Yes, it’s true. I discovered the meaning of “swearing like a sailor” many years ago when Tig and I took dinghy sailing lessons at the Cal Sailing club. Tig even earned his Junior Skipper rating. But most amazing of all was my potty mouth that was unleashed when things got going.
And so this spring, it’s time to brush up on sailing. Now if you want to throw a doozie of a bomb into a sailing forum, start a debate on the correct way to learn to sail. There are two schools of thought. The first is to learn on what you are going to sail/cruise with. That would be a bigger keelboat. That way, you learn how to manage and dock bigger boats, the systems, and the gear. The second school of thought says that the first method is foolish and dangerous. Small boats teach you how to be a better sailor because you learn the physics of the wind, water, etc deep in your bones as mistakes are magnified with a small boat — you get dunked into the drink.
So what route are we going to take? Both, I hope!
We plan on taking small boat lessons at the Community Boating, Inc., a sailing organization that serves the metropolitan Boston Community. In 2009 CB had 2,432 juniors, 3,250 adults, 417 universal access sailors, and 278 high school sailors from over 30 towns and communities in the metropolitan Boston area. See their fleet. The Adult Program of classes runs from April 1 through October 31.
As for big boats, we haven’t entirely figured out how we will get this experience. An obvious first step is to get on other people’s boats by volunteering to crew. There are also a few opportunities to charter other people’s boats with licensed captains.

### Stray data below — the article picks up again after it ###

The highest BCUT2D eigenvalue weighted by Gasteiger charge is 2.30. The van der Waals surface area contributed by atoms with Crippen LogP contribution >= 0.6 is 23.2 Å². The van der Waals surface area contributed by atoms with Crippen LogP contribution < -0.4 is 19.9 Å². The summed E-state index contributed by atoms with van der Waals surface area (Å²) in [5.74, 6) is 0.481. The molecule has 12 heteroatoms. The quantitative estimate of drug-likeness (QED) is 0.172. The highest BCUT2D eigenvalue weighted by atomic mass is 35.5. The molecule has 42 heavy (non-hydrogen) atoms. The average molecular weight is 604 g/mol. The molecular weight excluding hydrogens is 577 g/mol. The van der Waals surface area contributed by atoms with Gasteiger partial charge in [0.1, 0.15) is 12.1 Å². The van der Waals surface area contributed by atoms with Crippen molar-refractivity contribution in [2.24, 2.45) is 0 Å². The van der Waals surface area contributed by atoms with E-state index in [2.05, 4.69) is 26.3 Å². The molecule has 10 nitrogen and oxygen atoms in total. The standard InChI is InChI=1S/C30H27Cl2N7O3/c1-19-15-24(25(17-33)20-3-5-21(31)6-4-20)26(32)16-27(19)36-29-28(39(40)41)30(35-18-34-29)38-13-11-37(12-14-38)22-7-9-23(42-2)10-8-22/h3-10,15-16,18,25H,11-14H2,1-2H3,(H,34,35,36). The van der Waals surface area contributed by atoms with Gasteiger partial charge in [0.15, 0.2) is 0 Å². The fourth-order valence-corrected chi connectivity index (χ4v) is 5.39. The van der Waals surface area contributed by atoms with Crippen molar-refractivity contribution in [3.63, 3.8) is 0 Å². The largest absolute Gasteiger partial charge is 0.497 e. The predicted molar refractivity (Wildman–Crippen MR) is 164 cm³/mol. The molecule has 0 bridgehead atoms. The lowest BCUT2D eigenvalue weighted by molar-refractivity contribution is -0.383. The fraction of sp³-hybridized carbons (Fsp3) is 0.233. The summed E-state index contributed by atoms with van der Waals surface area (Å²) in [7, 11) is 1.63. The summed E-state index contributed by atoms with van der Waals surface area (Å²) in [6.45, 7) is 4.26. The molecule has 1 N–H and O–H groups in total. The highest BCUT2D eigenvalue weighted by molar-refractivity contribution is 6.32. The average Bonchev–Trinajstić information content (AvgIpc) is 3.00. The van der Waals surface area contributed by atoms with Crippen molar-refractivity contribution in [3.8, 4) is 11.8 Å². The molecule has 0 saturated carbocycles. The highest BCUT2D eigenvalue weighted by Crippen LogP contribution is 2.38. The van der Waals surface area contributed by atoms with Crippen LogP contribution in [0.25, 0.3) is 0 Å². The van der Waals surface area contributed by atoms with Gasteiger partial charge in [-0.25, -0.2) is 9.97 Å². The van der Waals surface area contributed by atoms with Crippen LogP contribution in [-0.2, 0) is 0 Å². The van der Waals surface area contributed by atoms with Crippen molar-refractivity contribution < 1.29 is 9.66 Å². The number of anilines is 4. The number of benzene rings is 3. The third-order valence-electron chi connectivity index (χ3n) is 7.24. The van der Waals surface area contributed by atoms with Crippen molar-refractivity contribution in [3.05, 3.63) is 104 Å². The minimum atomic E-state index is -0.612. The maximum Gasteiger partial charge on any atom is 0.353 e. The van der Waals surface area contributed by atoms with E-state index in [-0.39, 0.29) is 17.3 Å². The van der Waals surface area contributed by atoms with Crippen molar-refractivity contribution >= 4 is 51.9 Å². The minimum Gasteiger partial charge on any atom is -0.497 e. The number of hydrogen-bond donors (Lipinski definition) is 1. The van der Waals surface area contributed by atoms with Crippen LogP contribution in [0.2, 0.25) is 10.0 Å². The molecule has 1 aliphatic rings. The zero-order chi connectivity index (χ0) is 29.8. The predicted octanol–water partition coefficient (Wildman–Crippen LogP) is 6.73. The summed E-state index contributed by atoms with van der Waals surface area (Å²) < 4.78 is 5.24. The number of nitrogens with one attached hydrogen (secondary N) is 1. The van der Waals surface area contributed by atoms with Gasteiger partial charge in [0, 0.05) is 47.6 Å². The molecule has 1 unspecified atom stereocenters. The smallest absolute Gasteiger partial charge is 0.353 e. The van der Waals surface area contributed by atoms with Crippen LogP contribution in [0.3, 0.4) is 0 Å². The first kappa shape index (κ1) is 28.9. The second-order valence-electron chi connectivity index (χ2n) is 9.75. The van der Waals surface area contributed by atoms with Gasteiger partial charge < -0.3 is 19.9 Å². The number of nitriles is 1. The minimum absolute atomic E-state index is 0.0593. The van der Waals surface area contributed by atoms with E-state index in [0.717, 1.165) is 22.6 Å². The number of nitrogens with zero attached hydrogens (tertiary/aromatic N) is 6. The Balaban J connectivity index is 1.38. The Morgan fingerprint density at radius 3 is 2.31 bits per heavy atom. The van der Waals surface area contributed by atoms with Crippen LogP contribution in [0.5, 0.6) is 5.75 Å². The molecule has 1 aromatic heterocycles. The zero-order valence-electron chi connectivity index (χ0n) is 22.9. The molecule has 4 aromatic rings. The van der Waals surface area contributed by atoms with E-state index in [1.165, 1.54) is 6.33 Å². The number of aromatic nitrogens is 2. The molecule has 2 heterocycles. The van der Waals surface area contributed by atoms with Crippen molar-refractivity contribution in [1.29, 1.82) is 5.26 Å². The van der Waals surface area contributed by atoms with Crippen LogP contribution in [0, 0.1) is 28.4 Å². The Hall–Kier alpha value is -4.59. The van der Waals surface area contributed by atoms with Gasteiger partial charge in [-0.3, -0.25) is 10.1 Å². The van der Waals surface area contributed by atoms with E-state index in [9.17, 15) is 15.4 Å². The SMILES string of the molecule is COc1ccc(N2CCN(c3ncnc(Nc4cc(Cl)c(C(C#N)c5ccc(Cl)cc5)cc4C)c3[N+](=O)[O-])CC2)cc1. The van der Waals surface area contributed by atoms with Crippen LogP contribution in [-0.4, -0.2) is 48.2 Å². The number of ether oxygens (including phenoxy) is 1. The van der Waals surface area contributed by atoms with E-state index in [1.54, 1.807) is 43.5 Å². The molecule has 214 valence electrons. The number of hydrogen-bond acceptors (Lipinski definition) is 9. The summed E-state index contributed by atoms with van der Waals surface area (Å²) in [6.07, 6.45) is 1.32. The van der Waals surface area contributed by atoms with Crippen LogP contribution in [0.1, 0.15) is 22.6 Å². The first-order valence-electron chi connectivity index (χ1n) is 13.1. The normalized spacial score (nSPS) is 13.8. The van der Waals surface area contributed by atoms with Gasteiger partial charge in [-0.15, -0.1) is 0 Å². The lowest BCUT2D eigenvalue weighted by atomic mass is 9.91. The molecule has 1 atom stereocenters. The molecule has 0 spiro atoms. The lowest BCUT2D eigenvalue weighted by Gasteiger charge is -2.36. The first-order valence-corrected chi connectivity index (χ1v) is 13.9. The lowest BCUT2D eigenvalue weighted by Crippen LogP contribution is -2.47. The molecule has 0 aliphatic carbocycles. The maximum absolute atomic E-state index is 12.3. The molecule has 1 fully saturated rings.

As for professional sailing lessons, week-long liveaboard and sailing schools are over $2,000 per person. The expense isn’t the barrier–if we’re going to spend money on a boat, I think we should spend what it takes to learn how to sail one properly. It’s just that we can’t be efficient and take it together like zerotocruising did because someone would have to watch our kids, one of which is a baby and nursing. Here are some of the schools I looked at (I have no personal experience with these schools and therefore cannot make recommendations).
- Bluewater Sailing school has week-long courses as well as private courses (~$5000)
- Offshore Sailing School has the Fast Track to Cruising one-week course, including a family option, but kids must be seven years old.
- Maryland School of Sailing and Seamanship has a week-long Caribbean sailing program where participants live aboard an Island Packet 440. For those seeking certification, up to two levels of ASA Certification (ASA 101 and 103 or ASA 103 and 104) are available.
- San Juan Sailing has a Caribbean Learn N Cruise that is a little less expensive, but still close to $4000 per couple. The school also holds regular week long courses in the San Juan Islands.
- Boston Sailing Center is local and has a Macro Cruising package which combines its Learn to Sail, Advanced, and Cruising Courses. It is a charter preparation and certification program. 18 hours classroom, 87 hours sailing for $2370 for one person.
Another option is to have private lessons. For example, Boatwise, LLC can send a captain over to your boat to give private lessons on how to maneuver and dock. A couple other resources:
- Boston Sailing Center offers private lessons.
- A local captain offers very reasonably priced sailing lessons on his Bristol 40 sloop.
Lots to think about. Any suggestions on how to learn sailing with two young children? In the meantime, Tig is going to go get some earplugs for the spring.
Image by: Paul (dex).